Tomato Cages

The first tomato cages I used were some that I bought.  They are pretty simple, just three upright pieces of wire welded to four wire hoops to make a cone shape.  They measure eighteen inches (48 cm) across the top, which is the widest part.  They are fifty-four inches (137 cm) tall, but the effective height depends on how deeply you push the wire ends into the soil.  Pretend there’s a plant growing up into the cage in the photo below.

commercial tomato cage

commercial tomato cage

I still use the commercial tomato cages with peppers, eggplant, and okra, but they weren’t sturdy enough to support my tomatoes.

I thought I could make something better, so I built my own tomato cages from some fence material.  I cut a length of fencing, formed it into a cylinder, and bent the cut wire ends around the opposite side to fasten it together.  I cut off the hoop of wire that made up the bottom of the cage, so the ends of the wire became “feet” that could be pushed into the soil for support, similar to the commercial version above.  They are about the same size as well, eighteen inches (48 cm) across by forty-five inches (115 cm) tall once they are anchored in the soil.  They have rusted over the years, and blend in pretty well.

"mark I" tomato cage protecting a blueberry bush

“mark I” tomato cage protecting a blueberry bush

When they were full of large tomato plants, these cages tended to fall over if there was a strong wind.  Although they have many wire “feet” to push into the soil, each “foot” penetrates only a few inches (about 8 cm), so they don’t have much holding power.  I now use them to protect my blueberry bushes from rabbits, as in the photo above.  Rabbits like to gnaw on blueberry branches in the winter.

Another problem with these cages is that the openings are only two by four inches (5 by 10 cm), which is too small to extract your hand when holding a tomato.  Therefore, I cut larger access holes in the cages and bent the cut wire out of the way to avoid injury.  This made the cages rather time-consuming to construct.  The limited number of access holes meant that the tomato picker had to go through some interesting contortions to reach every tomato.   In this closeup photo, you can see one of the openings I made, and to the left of it is where the two ends of the fence material have been joined together to make the cylinder.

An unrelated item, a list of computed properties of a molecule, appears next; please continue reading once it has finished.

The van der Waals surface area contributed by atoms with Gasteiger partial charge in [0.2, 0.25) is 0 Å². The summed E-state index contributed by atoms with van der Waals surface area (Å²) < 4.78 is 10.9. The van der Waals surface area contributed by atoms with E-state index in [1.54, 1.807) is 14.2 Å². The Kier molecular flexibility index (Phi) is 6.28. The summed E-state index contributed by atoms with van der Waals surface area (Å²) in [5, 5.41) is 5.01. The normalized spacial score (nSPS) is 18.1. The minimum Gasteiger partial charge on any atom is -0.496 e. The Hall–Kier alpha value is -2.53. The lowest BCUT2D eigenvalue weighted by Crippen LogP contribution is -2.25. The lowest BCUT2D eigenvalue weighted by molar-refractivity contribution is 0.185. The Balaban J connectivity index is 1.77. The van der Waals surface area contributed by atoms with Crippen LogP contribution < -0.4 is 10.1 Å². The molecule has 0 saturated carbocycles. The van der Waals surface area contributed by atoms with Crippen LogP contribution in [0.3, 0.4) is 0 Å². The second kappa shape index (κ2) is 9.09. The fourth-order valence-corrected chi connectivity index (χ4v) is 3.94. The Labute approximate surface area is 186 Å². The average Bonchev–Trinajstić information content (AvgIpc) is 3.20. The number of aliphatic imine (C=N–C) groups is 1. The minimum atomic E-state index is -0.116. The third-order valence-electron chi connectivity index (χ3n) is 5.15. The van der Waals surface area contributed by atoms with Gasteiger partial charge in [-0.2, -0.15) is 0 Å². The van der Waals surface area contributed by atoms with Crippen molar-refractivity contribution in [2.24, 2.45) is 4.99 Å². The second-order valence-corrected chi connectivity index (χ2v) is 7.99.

closeup of "mark I" tomato cage with access hole

closeup of “mark I” tomato cage with access hole

The best tool for cutting and bending fence material is, of course, fencing pliers.  They have strong wire cutters on the sides of the head, as well as two gripping areas.  Overall length of my pliers is 10.5 inches (26 cm).

fencing pliers

fencing pliers

I was given some different fence material by a friend who had more than he needed.  It’s also four feet (122 cm) tall but the wire from which this fencing is made is heavier and the openings are much larger.  I used this to make the Mark II (new and improved!) tomato cages.  As before, I cut lengths of this fencing and wound the wire ends around the vertical wires to form cylinders.

closeup of "mark II" tomato cage showing how the ends are joined

closeup of “mark II” tomato cage showing how the ends are joined

This time, I made the cages in three different diameters so they can be stored in less space.  They are seventeen, twenty-three, and twenty-seven inches (43, 58, 69 cm) across, so they “nest” as in the photo below.  Much like Goldilocks, I find that the medium size is the best match to how much space my tomatoes need, but the small and large sizes still work well enough.

three sizes of "mark II" tomato cages, nested

three sizes of “mark II” tomato cages, nested

The openings in this fence material vary in height from one end to the other.  When you use it for an actual fence, you’re supposed to put the smaller openings at the bottom to contain smaller animals.  With the tomato cages, I put the smaller openings at the top because they can be a little too small for your hand if you’re holding a large tomato, but if the small openings are at the top I can just reach over.  In the photo, the largest openings are at the top, upside-down from how I actually use them.

I didn’t cut off the bottom hoop of wire to make the wire ends work as “feet.”  That wasn’t very effective with the first tomato cages I built; they fell over too easily, and the wires needed to be straightened every year before I could push them into the ground.  Instead, I tie the cages to electric fence posts for support, which is what I learned to do with the earlier cages.  You can see my tomato cages “in action” in these three posts.

By the way, the electric fence posts are just a length of steel rod with a steel triangle welded to it, I guess to keep the post from twisting after it is driven into the ground.  If you can’t find them, something like a four-foot (about 120 cm) length of concrete rebar (reinforcing bar) would work as well.


About brianbreczinski

work: chemist, NMR manager; hobbies: gardening, reading, photography, electronics, biking, woodworking
This entry was posted in garden structures and tagged , , , , , , , , , , , . Bookmark the permalink.

18 Responses to Tomato Cages

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  6. This one has been bookmarked. Next time my store-bought tomato cages give way, there shouldn’t be any more cursing ‘cos I could have made better constructed cages like these. But chances are cursing will still be happening. It’s a lot easier than cutting and bending wires. Still, I’ll keep this handy, just in case.

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